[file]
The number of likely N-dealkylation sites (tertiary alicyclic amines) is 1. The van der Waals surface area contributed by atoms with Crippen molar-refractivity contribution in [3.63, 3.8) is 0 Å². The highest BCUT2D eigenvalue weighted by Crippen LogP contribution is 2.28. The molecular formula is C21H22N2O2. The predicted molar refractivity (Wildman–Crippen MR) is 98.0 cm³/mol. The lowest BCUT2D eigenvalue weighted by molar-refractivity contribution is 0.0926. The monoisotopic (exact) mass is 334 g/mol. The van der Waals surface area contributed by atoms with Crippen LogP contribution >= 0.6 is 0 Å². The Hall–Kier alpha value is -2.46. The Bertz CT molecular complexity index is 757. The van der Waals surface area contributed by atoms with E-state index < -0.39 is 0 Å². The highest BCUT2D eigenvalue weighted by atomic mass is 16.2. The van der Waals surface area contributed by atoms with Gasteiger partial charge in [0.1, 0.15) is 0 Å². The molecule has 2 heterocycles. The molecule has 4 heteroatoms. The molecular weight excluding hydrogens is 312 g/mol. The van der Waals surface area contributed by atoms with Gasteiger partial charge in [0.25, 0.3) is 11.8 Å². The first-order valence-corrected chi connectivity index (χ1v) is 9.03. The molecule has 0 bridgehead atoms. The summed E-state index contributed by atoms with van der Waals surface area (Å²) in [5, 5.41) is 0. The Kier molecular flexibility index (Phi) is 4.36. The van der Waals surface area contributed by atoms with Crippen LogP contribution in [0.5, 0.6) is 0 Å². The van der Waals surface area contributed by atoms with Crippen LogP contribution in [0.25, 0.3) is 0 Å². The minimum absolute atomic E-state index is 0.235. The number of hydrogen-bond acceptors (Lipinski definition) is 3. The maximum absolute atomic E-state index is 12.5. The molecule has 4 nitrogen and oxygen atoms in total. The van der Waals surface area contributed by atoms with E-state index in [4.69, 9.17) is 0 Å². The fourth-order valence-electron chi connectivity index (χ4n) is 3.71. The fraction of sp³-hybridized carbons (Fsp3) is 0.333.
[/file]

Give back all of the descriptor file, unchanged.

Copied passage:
The number of likely N-dealkylation sites (tertiary alicyclic amines) is 1. The van der Waals surface area contributed by atoms with Crippen molar-refractivity contribution in [3.63, 3.8) is 0 Å². The highest BCUT2D eigenvalue weighted by Crippen LogP contribution is 2.28. The molecular formula is C21H22N2O2. The predicted molar refractivity (Wildman–Crippen MR) is 98.0 cm³/mol. The lowest BCUT2D eigenvalue weighted by molar-refractivity contribution is 0.0926. The monoisotopic (exact) mass is 334 g/mol. The van der Waals surface area contributed by atoms with Crippen LogP contribution >= 0.6 is 0 Å². The Hall–Kier alpha value is -2.46. The Bertz CT molecular complexity index is 757. The van der Waals surface area contributed by atoms with E-state index < -0.39 is 0 Å². The highest BCUT2D eigenvalue weighted by atomic mass is 16.2. The van der Waals surface area contributed by atoms with Gasteiger partial charge in [0.1, 0.15) is 0 Å². The molecule has 2 heterocycles. The molecule has 4 heteroatoms. The molecular weight excluding hydrogens is 312 g/mol. The van der Waals surface area contributed by atoms with Gasteiger partial charge in [0.25, 0.3) is 11.8 Å². The first-order valence-corrected chi connectivity index (χ1v) is 9.03. The molecule has 0 bridgehead atoms. The summed E-state index contributed by atoms with van der Waals surface area (Å²) in [5, 5.41) is 0. The Kier molecular flexibility index (Phi) is 4.36. The van der Waals surface area contributed by atoms with Crippen LogP contribution in [0.5, 0.6) is 0 Å². The van der Waals surface area contributed by atoms with Crippen LogP contribution in [0.25, 0.3) is 0 Å². The minimum absolute atomic E-state index is 0.235. The number of hydrogen-bond acceptors (Lipinski definition) is 3. The maximum absolute atomic E-state index is 12.5. The molecule has 4 nitrogen and oxygen atoms in total. The van der Waals surface area contributed by atoms with E-state index in [4.69, 9.17) is 0 Å². The fourth-order valence-electron chi connectivity index (χ4n) is 3.71. The fraction of sp³-hybridized carbons (Fsp3) is 0.333.